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April 05, 2022

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DG BookGospel: John 8:21-30
Again, Jesus said to them, “I am going away, and though you look for me, you will die in your sin. Where I
am going you cannot come.” The Jews wondered, “Why does he say that we can’t come where he is going? Will he
kill himself?” But Jesus said, “You are from below and I am from above; you are of this world and I am not of this world.

That is why I told you that you will die in your sins. And you shall die in your sins, unless you believe that I am He.” They asked him,
“Who are you?”; and Jesus said, “Just what I have told you from the beginning. I have much to say about you and much to condemn;
but the One who sent me is truthful and everything I learned from him, I proclaim to the world.” They didn’t understand that Jesus was
speaking to them about the Father. So Jesus said, “When you have lifted up the Son of Man, then you will know that I am He and that I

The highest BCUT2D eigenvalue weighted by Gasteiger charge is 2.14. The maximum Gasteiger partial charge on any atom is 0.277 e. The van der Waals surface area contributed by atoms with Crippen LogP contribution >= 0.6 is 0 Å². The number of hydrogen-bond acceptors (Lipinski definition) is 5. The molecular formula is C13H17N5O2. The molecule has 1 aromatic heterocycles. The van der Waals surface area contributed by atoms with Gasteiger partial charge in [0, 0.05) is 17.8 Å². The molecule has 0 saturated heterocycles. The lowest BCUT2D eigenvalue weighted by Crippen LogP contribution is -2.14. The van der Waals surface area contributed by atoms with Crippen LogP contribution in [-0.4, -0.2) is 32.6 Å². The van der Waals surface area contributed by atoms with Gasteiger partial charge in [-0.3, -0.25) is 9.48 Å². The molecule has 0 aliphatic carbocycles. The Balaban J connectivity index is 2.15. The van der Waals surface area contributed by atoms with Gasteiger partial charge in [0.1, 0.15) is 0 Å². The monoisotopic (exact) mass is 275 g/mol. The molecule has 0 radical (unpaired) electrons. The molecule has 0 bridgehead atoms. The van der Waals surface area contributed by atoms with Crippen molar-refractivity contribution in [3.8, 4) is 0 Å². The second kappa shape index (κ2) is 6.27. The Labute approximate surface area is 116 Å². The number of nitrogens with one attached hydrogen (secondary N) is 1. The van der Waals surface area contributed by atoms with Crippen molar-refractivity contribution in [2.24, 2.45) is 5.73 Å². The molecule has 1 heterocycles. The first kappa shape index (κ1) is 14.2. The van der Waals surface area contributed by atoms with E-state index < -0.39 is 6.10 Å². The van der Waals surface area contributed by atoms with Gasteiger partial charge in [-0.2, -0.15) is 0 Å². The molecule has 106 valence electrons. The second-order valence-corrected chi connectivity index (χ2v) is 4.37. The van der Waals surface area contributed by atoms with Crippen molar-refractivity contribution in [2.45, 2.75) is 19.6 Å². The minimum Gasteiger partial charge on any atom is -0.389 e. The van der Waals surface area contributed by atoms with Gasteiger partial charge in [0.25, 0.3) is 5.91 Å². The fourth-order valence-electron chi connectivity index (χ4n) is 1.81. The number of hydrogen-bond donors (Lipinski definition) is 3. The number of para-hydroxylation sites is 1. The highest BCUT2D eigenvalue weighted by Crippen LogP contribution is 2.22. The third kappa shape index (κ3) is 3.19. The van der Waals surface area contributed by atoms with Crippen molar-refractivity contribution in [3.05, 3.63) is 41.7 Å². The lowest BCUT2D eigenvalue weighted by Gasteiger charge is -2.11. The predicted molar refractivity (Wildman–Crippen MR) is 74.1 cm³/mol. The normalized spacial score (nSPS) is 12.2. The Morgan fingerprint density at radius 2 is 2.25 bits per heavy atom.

do nothing of myself, but I say just what the Father taught me. He who sent me is with me and has not left me alone; because I always
do what pleases him.” As Jesus spoke like this, many believed in him.




In many ancient cultures, serpent was often portrayed
as a symbol of healing and life. Modern medicine has as
its logo the Rod of Asclepius with a snake around it. In some
instances, the Bible too presents serpent as life-giving, though
we seem to miss it due to the ‘Genesis effect.’ When fiery
serpents killed Israelites, Yahweh asked Moses to make an image
of a serpent and raise it on a standard, so that anyone bitten
could look at it and be healed. Jesus borrows the same image
for himself and declares that when he would be lifted up, the
world would know who he truly is. St. John Chrysostom, in his 37th
homily on the Fourth Gospel, underlines this comparison. A
lead sarcophagus in Jerusalem, from the early Christian period,
shows a cross with serpent feet. Hence, the question to ask
ourselves: Which figure of snake do we look at: the venomous one
or the redeeming One?



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